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WREI UPDATE— Issue 13

 

November 2002

IN THIS ISSUE
Did you know?
Celebrating Silver with Gold
WREI Fellows - Announcing the Class of 2003
A Fourth Edition of Women in the Military: Where They Stand
WREI Launches New Program on Women and Citizenship
Check out WREI events on-line
Call for Papers: "Women Working to Make a Difference"

 

DID YOU KNOW?

Nearly 70 percent of the people employed in the private, nonprofit, sector of our economy are women. Indeed, women workers are more than twice as likely as men to be employed in that sector-7.7 percent vs. 3.0 percent.

Source: Bureau of Labor Statistics

 

Celebrating Silver with Gold

On October 2nd, WREI celebrated its silver anniversary with a gold medal winner. At its annual American Woman Award Dinner & Gala, WREI honored Chamique Holdsclaw of the Washington Mystics. The event was held in the ballroom of the Mayflower Hotel in Washington.

Susan Scanlan, WREI's president, began the program by observing that Ms. Holdsclaw and WREI were born in the same year-1977-when Title IX was in its
infancy.

"I am of the generation that was relegated to the sidelines of sport, Ms. Scanlan noted. "When Baby Boomer women were young, it did not do for us to perspire and strain to kick a ball, capture a rebound, or ace a shot into the net. All that changed in 1972. . . . Chamique Holdsclaw's victories on the basketball court don't belong to the Mystics alone. They are the result of decades of work by individuals and organizations like WREI to expand women's opportunities and make every girl a champion."

Susan recognized a number of the notables among the guests, including Bernice Sandler, WREI's Senior Scholar and one of the mothers of Title IX; Martha Burk, the president of the National Council of Women's Organizations who is leading the effort to bring women to the Augusta golf course where the Masters tournament is played; and Carla Shipp, a gold medal-winning Special Olympian. Sally Jenkins, sports columnist for The Washington Post, introduced the guest of honor. In an inspiring speech about what makes Chamique Holdsclaw such a superb player, Ms. Jenkins recalled her father's remark after seeing Ms. Holdsclaw play as an undergraduate at the University of Tennessee: "She's Mozart." But, Ms. Jenkins made clear, more than athletic talent is involved-Ms. Holdsclaw's courage, determination, and character stand far above her scoring and rebounding.

WREI board member Evy Dubrow, tiny as Chamique Holdsclaw is tall, presented the American Woman award to Ms. Holdsclaw, as "a leader who has blazed the trail for women both on and off the court."

The American Woman Award, which is presented annually at a dinner and gala, honors individuals who have achieved great distinction and who, by conscious
effort and example, promote equity for women. The evening always begins with a silent auction. WREI uses the funds raised through this event to continue its work as a respected resource for Members of Congress and other policymakers who need timely, reliable, policy-relevant information on issues that affect women.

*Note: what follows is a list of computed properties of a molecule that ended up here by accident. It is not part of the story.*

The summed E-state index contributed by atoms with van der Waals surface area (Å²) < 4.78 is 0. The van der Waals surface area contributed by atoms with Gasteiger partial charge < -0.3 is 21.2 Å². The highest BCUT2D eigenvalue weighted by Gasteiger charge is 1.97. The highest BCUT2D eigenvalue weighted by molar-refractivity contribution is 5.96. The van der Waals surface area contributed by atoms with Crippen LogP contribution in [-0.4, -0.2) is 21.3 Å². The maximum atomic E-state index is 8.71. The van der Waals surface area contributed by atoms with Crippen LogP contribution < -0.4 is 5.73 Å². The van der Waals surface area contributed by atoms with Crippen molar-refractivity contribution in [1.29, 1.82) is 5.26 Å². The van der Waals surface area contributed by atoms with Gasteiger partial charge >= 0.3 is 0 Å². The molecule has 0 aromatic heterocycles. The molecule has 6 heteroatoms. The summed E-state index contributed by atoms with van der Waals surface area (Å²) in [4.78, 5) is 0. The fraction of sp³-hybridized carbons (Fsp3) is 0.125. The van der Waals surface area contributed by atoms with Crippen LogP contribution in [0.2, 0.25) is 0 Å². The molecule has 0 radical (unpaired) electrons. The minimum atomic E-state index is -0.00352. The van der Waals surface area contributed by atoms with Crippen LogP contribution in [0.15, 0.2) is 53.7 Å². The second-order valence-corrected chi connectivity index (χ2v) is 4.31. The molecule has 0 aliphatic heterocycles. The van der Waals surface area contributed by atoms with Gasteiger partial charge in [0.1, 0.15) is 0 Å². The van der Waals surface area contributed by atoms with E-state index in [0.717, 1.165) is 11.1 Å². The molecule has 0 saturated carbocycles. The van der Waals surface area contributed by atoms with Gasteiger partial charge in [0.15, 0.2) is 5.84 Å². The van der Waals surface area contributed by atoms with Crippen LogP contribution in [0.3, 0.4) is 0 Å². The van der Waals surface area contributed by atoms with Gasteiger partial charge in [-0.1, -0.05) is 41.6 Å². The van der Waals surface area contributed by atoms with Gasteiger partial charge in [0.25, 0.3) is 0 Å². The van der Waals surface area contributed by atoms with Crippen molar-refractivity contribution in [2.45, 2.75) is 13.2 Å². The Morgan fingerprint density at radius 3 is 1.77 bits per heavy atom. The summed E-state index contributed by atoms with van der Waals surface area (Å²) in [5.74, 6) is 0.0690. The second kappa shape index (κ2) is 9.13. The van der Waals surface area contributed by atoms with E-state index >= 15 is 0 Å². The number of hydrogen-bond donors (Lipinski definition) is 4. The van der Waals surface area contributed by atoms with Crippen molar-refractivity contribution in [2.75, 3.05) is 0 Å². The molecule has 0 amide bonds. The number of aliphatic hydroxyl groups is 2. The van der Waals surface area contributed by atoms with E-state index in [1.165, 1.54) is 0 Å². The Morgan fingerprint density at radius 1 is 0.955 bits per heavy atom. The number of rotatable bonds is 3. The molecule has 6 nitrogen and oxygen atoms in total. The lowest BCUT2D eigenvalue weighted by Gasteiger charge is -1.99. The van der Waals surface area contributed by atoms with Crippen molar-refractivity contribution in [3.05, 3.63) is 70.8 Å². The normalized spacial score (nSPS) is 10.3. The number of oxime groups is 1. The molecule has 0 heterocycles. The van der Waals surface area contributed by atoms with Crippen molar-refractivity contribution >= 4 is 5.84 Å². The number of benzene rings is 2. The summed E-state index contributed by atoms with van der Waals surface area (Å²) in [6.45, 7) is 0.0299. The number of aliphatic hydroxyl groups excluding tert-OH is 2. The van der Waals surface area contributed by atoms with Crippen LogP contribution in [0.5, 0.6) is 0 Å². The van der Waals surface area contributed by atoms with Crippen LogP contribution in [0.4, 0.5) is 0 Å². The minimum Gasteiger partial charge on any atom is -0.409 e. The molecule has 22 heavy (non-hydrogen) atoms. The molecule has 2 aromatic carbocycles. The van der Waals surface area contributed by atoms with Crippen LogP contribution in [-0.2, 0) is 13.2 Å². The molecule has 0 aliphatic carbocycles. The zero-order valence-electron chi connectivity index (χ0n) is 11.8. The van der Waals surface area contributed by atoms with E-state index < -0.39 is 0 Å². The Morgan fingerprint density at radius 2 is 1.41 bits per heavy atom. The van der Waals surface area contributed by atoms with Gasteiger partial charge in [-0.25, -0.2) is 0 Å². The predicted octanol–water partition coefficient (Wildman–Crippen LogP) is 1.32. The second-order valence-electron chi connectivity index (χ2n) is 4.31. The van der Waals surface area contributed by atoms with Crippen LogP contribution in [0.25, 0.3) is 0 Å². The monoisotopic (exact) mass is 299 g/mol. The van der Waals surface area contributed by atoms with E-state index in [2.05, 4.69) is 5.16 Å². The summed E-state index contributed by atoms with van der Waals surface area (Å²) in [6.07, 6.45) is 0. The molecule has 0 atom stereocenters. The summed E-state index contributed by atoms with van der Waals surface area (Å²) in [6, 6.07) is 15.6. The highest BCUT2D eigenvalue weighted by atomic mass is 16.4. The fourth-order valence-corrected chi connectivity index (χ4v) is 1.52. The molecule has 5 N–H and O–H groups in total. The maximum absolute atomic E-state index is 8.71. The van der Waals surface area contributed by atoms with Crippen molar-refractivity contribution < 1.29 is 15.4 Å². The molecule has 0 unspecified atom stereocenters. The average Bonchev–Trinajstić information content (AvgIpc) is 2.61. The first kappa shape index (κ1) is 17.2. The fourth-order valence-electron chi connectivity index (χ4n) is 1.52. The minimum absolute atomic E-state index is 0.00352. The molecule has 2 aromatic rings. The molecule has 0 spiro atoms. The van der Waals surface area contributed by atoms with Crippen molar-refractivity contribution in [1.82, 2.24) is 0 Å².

WREI Fellows - Announcing the Class of 2003

WREI is pleased to announce the outstanding scholars who have been accepted
in the Class of 2003:

Jolein Anderson, a native of Idaho Falls, Idaho, received her B.A. in political science from Idaho State University. That's where she is currently pursuing an M.A. in political science with an emphasis in international/comparative politics. Her research focuses on international women's rights. This interest grew during her six months in a Working Abroad program in Dublin, Ireland. Jolein has worked her way through high school, college and graduate school as a point of sales supervisor at a local discount store.

Originally from State College, PA, Melanie Donohue is pursuing her master's in social work at the University of Houston with a focus on the intersection of race, class, and gender. She earned her bachelor's degree in psychology from the University of St. Thomas, graduating magna cum laude. Melanie has worked actively at the grass roots level against domestic violence as a member of the Harris County (TX) Domestic Violence Coordinating Council. She is currently employed at The Women's Home, a local battered women's shelter. Melanie recently ran her second marathon.

Jessica Donze is working on her master's of public health at the University of Maryland. She received her BS from the University of Wisconsin in Nutrition and Dietetics. For five years prior to returning to graduate school, Jessica worked in pediatric nutrition and health promotion in Delaware, where she appeared on local television in Philadelphia to discuss consumer issues. Among Jessica's more unusual credentials: in high school, she finished second in the American Legion's
national patriotic speech competition; she worked for a year training dogs to assist the disabled in independent living; she finds time to sing in local theatrical productions; and she's currently coaching first grade basketball.

Youlanda Michelle Gibbons is a PhD candidate in sociology at the University